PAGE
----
The paradox, as you noted, is that if you really live every day like your last, you'd probably never do anything. Perhaps the real lesson – if you have stuff you're working on, get it out there. Don't labor in a garret somewhere for decades. Make it so your memes are spreading and evolving today. And maybe that others can take up your task if tomorrow you aren't able to.

    I find it also makes me think more about children. We're not here for long at all. Barely enough to say a few words or put a few stones on top of one another. Evolution is the big story on this planet, not our little careers.

  6. I'm happy to hear how you and Pete came away with fate like you did. It must have been an experience you carry with you forever, and may that road still ahead for both of you circle the earth.

    Holland's most renowned writer Harry Mulisch (recently deceased at a happy age of 83) used to explain how in his view one ought to live as if being immortal. Every somber thought of what might not be is a waste of energy. And if the end does come after all, and takes the denier by surprise, in Harry's (and mine) atheistic view there is no soul who can regret the mistake, of feel shortchanged. Of course easier said than done, but every now and then I find the idea comforting.

    BTW the prospect of countless years to go did not make Mulisch a slacker. He wrote tens of novels. Discovery of Heaven was voted best Dutch novel ever, and made into a great film starring Stephen Fry. With the prospect on an eternal life ahead you'll find time to read it, and why not learn Dutch first and read the original, no hurry ;-)

  7. Thank you so much for the well wishes and kind words, Ger. "Old saw" is an expression that essentially means, "old saying."

  8. Thank you all for the well wishes and especially for the wonderful stories. I love the notions of focusing on the "we," on living as if you were immortal, and on simply getting stuff out there. Erik, I'm going to pick up Discovery of Heaven, although I'm afraid that I'm not as industrious as Mulisch, even with the prospects of living forever, and will probably go for the translated version. ;-)

    Check out some of the Facebook comments about this ordeal, as there are some great stories and thinking there as well:
    https://www.facebook.com/eekim/posts/101513251062

  9. Thanks for blogging this Eugene – and thanks for all the warm wishes, everyone! Eugene, you left out one important piece, that the day's destination — a mushroom gathering expedition — was a great success in spite of all the fuss! Some pics: https://plus.google.com/photos/108178869218209853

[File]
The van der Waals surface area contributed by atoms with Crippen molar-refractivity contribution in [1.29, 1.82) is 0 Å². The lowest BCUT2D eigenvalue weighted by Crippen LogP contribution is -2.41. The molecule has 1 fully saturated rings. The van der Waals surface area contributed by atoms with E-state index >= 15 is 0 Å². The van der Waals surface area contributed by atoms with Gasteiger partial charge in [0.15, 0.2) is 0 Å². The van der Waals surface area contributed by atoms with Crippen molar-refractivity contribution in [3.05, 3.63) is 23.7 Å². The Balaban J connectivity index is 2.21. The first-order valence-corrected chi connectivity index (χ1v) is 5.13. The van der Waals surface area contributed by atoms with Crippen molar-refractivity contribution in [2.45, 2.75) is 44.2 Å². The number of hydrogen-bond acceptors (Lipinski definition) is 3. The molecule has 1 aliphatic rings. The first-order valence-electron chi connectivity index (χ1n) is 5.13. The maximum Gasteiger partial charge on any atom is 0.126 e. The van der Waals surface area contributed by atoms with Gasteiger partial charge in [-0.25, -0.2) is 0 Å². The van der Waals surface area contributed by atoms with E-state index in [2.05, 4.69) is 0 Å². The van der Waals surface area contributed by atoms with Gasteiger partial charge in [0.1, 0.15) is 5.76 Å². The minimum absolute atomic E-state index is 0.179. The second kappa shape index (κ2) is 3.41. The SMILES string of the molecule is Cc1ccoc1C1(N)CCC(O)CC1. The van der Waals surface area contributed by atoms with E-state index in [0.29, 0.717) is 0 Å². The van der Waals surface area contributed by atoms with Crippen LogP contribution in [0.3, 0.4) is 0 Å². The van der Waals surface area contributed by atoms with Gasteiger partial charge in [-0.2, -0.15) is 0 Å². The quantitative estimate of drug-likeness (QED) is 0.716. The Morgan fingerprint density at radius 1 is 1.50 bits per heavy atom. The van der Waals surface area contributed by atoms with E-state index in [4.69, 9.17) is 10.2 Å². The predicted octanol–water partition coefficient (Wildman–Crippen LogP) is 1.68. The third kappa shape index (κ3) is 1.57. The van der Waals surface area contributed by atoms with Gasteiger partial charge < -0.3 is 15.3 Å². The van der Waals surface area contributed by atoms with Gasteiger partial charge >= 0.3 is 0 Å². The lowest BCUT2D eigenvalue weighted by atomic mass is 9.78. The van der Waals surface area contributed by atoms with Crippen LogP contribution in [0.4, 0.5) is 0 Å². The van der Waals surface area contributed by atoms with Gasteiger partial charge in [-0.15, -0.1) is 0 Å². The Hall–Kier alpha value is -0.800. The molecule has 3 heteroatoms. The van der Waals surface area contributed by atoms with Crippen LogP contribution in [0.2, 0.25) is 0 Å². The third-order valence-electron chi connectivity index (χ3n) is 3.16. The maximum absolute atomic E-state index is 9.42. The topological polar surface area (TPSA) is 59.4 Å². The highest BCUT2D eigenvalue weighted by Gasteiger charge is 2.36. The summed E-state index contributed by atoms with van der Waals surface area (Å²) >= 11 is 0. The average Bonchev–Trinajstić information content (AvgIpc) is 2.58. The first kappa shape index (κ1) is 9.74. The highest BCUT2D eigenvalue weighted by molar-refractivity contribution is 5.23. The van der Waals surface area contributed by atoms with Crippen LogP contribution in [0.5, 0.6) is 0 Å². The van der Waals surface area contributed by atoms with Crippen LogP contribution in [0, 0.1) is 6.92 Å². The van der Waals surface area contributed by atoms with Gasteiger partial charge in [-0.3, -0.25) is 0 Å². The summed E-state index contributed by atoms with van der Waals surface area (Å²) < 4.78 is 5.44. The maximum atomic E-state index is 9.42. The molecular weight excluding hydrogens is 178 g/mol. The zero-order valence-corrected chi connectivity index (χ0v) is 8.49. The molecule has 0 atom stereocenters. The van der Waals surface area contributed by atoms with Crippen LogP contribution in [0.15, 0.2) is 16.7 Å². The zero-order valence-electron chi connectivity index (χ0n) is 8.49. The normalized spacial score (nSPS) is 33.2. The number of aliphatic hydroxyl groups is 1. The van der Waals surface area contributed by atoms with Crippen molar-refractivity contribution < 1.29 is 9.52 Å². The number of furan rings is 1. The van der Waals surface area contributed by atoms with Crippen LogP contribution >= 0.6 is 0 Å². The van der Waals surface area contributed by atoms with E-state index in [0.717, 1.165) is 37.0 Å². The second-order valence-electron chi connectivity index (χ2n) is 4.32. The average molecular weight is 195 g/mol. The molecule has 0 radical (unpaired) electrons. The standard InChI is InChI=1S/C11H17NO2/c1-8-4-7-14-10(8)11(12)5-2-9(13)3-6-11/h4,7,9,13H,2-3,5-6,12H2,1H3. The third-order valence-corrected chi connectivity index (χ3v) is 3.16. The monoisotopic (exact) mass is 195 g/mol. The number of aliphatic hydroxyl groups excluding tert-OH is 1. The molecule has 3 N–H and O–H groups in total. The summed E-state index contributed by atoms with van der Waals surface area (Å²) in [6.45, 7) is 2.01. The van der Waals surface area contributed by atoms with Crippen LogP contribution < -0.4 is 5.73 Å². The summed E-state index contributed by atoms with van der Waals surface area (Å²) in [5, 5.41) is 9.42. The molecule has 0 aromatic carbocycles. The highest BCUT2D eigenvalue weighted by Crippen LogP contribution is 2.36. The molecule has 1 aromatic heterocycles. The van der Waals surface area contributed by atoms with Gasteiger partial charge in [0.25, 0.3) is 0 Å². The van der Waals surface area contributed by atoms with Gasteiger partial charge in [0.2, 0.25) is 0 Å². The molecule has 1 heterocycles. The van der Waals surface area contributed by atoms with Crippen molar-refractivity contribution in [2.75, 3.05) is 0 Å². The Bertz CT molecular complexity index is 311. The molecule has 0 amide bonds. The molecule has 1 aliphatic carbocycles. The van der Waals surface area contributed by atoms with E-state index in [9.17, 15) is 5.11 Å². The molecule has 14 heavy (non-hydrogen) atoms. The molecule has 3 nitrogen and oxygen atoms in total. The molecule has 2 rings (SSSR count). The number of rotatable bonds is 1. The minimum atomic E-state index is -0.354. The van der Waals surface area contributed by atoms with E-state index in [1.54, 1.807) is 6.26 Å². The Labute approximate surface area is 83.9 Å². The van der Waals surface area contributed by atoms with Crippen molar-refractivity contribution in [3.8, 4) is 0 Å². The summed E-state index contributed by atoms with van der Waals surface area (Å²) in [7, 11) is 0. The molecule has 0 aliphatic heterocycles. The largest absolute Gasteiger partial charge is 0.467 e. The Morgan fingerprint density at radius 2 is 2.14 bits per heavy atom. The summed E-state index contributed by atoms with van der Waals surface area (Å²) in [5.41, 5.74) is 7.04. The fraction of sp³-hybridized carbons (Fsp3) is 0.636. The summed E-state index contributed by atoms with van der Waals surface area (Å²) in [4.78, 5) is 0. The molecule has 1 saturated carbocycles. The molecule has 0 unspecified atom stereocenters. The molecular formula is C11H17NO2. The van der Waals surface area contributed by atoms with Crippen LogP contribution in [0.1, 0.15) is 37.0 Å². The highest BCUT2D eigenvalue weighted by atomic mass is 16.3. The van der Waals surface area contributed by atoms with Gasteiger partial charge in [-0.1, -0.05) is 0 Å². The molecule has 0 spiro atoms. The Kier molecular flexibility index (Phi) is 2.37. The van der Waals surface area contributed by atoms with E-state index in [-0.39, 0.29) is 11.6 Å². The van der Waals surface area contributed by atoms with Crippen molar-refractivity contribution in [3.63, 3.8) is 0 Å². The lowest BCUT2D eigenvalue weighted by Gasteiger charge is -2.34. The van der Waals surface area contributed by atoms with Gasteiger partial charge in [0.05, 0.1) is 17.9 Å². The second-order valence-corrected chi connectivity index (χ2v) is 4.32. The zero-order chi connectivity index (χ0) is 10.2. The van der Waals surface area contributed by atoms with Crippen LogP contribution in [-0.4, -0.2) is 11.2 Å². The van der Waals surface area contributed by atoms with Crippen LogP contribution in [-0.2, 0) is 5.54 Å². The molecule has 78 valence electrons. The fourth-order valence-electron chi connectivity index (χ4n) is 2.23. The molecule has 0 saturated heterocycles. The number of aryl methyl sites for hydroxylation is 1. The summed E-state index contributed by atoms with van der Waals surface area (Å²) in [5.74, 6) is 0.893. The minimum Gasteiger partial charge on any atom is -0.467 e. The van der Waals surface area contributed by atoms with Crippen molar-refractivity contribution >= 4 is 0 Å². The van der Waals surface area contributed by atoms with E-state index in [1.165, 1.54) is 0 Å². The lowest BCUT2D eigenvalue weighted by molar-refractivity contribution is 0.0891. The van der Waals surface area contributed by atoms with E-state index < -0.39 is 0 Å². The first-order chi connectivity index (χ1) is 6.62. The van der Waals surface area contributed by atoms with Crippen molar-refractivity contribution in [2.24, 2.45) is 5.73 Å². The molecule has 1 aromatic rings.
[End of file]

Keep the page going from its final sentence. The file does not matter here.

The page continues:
Erik, funny enough, we were just commenting during that drive about how you always have such excellent things to say in online discussions. Thanks for maintaining your record here ;)

    One other comment. I don't think I was as scared as Eugene while we spun out — I think I learned right there how deep my trust and respect for him goes. In this case, probably more a result of playing basketball and hiking together, and having seen him stay calm under physical pressure in the past. I can't think who I would have trusted more in the driver's seat as we flipped around — though of course my heart did jump a bit when we flung back into traffic after going off the road the first time! (We were also lucky that another driver reported to the police that the SUV or pickup was clearly at fault.)

    Sorry, no deep thoughts to share on Life right at the moment – but I enjoyed reading all of yours :)

  10. Eric, we are all very glad that you and your friend Pete are safe and that the car accident hurt nothing more than your car. I look forward to reading the posts you write as an 80-year old.

  11. Eugene, glad to hear both you & Pete survived and are writing about the experience!

    In past life-threatening situations (car / bike accidents, turbulence in airplanes), what's kept me calm was knowing that we are all in it together — the people around me (if there are any), and humanity writ large (i.e., that we are all going to die some day). That thought eventually leads me back to the notion that we're all living, at the same time, on the same planet. And that inspires me.

  12. Thanks Eugene. I hadn't heard that expression before. Another thing learned ;-)